8 Percent Fewer ER Visits for Patients Treated in Patient-Centered Medical Home

Patient-centered medical Homes (PCMHs) reduce emergency department visits for the chronically ill by nearly 8 percent, according to a study authored by Independence Blue Cross (Independence) and CTI Clinical Trial and Consulting Services (CTI), and published by Health Services Research.

Using claims data from approximately 460,000 Independence beneficiaries enrolled in 280 primary care practices, researchers found that the transition to a medical home was associated with a statistically significant 5 to 8 percent reduction in ED utilization. This finding is specific to patients with chronic illness(es) having one or more ED visits in any given year. These reductions were most evident among patients with diabetes, who experienced a 9.5 to 12 percent reduction.

Researchers state that PCMH’s expanded access was not the reason for improved ED utilization; instead, it was better management of chronic conditions. In particular, the most significant reductions in ED visits were for patients with either hypertension or diabetes.

PCMHs improve patient health and lower costs through a team-oriented approach to primary care. This includes more coordinated care among all healthcare professionals, electronic health records (EHRs) to better track care, open scheduling to allow for more flexibility in seeing patients when they need care, and more interaction with the physician and staff between appointments to make sure scheduled tests and consultations occurred.

Medical homes are particularly beneficial to the high-risk or chronically ill population because of the added resources they receive, including care managers and dieticians that provide regular outreach from doctors and their staff about test reminders, preventive care, and other information and support. Care is also more coordinated and problems are addressed quickly so they don’t become worse and result in an emergency room visit or complication, the report states.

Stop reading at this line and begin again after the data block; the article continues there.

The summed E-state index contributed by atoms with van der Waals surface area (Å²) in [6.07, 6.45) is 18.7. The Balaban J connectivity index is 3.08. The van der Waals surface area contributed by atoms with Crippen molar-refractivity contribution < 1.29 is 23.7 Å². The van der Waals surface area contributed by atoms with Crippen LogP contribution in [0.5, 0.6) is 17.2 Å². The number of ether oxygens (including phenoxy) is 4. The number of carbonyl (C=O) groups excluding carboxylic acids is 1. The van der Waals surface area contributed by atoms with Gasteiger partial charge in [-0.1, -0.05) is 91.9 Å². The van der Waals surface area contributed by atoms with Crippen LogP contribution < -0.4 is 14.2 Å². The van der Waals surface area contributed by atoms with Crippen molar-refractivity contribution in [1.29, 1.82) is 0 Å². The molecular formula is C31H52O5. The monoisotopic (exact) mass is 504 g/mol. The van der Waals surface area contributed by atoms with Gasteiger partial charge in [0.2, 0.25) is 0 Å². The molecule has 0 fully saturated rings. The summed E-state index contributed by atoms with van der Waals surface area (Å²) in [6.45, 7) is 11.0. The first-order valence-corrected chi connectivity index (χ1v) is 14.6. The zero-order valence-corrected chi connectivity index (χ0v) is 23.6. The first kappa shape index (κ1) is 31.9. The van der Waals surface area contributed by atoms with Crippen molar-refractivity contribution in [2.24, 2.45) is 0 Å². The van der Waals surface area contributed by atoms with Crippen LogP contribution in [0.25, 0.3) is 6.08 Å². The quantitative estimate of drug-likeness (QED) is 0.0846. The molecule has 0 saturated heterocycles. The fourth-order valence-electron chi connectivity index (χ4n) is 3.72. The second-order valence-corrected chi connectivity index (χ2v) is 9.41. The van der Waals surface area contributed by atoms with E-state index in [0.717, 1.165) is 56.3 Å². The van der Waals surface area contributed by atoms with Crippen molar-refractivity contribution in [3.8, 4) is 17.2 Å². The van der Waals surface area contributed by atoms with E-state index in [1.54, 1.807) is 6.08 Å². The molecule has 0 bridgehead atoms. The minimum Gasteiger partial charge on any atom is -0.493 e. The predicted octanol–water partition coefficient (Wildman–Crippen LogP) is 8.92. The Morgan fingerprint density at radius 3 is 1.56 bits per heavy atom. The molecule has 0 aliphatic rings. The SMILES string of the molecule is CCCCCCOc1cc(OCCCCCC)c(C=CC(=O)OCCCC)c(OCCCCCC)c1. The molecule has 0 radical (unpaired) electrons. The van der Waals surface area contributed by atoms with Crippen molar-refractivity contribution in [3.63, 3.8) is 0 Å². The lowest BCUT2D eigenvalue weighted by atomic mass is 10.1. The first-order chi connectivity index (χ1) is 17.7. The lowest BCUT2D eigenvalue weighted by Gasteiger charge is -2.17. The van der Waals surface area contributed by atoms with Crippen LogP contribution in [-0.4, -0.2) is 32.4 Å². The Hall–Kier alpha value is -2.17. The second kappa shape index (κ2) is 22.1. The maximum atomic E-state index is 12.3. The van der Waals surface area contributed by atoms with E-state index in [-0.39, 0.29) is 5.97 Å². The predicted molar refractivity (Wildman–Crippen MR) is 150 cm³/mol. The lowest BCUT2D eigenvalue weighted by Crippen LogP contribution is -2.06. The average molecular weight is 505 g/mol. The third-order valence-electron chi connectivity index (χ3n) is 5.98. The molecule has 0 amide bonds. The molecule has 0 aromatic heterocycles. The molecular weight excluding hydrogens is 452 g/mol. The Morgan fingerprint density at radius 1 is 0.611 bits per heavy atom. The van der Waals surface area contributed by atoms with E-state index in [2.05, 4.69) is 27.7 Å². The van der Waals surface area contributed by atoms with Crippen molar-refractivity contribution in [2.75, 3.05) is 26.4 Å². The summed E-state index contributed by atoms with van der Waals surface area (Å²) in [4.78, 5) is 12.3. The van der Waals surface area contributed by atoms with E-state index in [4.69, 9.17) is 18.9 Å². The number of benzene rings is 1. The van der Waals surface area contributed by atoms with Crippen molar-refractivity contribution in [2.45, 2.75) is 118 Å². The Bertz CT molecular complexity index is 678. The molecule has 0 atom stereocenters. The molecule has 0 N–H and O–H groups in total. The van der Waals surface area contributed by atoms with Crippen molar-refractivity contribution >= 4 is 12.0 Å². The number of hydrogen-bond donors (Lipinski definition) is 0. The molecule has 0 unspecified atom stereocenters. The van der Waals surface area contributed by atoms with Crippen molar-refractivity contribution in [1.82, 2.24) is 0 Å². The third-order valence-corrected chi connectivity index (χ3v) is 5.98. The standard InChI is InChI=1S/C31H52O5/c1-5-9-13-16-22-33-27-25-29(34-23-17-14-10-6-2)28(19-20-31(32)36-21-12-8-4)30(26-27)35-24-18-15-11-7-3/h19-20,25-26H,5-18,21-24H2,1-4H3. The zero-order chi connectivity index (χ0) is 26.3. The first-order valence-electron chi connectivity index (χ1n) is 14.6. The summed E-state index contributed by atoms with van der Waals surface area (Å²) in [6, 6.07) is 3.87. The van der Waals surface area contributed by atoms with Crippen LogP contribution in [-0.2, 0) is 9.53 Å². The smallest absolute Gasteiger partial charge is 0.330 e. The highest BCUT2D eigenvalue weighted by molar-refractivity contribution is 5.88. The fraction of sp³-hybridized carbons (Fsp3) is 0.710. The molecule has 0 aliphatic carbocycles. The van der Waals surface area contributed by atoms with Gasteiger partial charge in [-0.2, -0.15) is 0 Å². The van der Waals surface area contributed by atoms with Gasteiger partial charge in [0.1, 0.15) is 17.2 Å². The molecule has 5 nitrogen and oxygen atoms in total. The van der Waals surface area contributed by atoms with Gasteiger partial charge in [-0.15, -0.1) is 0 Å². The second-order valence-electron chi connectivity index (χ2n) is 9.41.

Some patients’ needs could be addressed in a lower-intensity setting like retail or urgent care clinics, researchers added. Additionally, patients with chronic illnesses may be seeking treatment for acute illness episodes that might have been avoided through better disease management. Medical homes focus on improving patient access, care coordination, and illness management and have generated considerable interest as a vehicle for improving patient care, especially among those individuals needing treatment for chronic illnesses, the report continues.

Source: Independence Blue Cross, September 3, 2014

Generating Medical Home Savings and Quality Improvements Through Outcome-Based Measures

Generating Medical Home Savings and Quality Improvements Through Outcome-Based Measures presents the details of its PCMH designation requirements and the system of rewards and incentives that has produced results for the plan, the PCMH practices and its members.

This entry was posted in affordable care act, Avoidable Hospitalization, Care Coordination, Care Transitions, Case Managers, Case Managers and the Patient Experience, electronic health records (EHRs), Patient-Centered Medical Home and tagged , , , . Bookmark the permalink.
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